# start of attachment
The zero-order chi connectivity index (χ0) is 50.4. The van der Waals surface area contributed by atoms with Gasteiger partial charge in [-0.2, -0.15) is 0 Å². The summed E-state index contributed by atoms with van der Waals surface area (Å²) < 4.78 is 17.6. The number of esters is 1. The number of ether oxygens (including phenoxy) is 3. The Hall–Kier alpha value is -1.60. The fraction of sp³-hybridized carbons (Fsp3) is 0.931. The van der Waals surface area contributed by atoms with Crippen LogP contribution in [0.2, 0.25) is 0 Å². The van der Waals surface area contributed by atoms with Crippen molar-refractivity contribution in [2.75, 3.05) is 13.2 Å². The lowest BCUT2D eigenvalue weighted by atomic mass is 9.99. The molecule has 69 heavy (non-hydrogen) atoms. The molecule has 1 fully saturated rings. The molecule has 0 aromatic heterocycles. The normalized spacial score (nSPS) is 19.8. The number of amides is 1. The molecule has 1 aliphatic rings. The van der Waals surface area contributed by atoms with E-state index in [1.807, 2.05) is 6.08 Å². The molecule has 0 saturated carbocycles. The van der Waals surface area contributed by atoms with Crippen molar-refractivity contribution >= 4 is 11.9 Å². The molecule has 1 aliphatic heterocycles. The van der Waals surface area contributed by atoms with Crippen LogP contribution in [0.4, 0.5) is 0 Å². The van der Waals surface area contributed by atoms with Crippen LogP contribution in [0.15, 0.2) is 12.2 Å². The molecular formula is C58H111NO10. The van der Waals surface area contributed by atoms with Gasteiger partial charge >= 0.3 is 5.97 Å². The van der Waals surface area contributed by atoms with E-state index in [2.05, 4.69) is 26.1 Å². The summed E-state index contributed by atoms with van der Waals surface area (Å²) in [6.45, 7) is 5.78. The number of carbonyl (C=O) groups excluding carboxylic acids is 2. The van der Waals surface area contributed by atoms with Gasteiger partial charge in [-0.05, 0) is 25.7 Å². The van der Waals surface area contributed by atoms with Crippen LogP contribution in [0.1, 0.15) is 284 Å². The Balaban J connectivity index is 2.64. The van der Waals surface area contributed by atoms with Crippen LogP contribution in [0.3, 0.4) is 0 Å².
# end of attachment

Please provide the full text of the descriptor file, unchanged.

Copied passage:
The zero-order chi connectivity index (χ0) is 50.4. The van der Waals surface area contributed by atoms with Gasteiger partial charge in [-0.2, -0.15) is 0 Å². The summed E-state index contributed by atoms with van der Waals surface area (Å²) < 4.78 is 17.6. The number of esters is 1. The number of ether oxygens (including phenoxy) is 3. The Hall–Kier alpha value is -1.60. The fraction of sp³-hybridized carbons (Fsp3) is 0.931. The van der Waals surface area contributed by atoms with Crippen LogP contribution in [0.2, 0.25) is 0 Å². The van der Waals surface area contributed by atoms with Crippen molar-refractivity contribution in [2.75, 3.05) is 13.2 Å². The lowest BCUT2D eigenvalue weighted by atomic mass is 9.99. The molecule has 69 heavy (non-hydrogen) atoms. The molecule has 1 fully saturated rings. The molecule has 0 aromatic heterocycles. The normalized spacial score (nSPS) is 19.8. The number of amides is 1. The molecule has 1 aliphatic rings. The van der Waals surface area contributed by atoms with E-state index in [1.807, 2.05) is 6.08 Å². The molecule has 0 saturated carbocycles. The van der Waals surface area contributed by atoms with Crippen molar-refractivity contribution >= 4 is 11.9 Å². The molecule has 1 aliphatic heterocycles. The van der Waals surface area contributed by atoms with Crippen LogP contribution in [0.4, 0.5) is 0 Å². The van der Waals surface area contributed by atoms with Crippen LogP contribution in [0.15, 0.2) is 12.2 Å². The molecular formula is C58H111NO10. The van der Waals surface area contributed by atoms with Gasteiger partial charge >= 0.3 is 5.97 Å². The van der Waals surface area contributed by atoms with E-state index in [2.05, 4.69) is 26.1 Å². The summed E-state index contributed by atoms with van der Waals surface area (Å²) in [6.45, 7) is 5.78. The number of carbonyl (C=O) groups excluding carboxylic acids is 2. The van der Waals surface area contributed by atoms with Gasteiger partial charge in [-0.05, 0) is 25.7 Å². The van der Waals surface area contributed by atoms with Crippen LogP contribution in [0.1, 0.15) is 284 Å². The Balaban J connectivity index is 2.64. The van der Waals surface area contributed by atoms with Crippen LogP contribution in [0.3, 0.4) is 0 Å².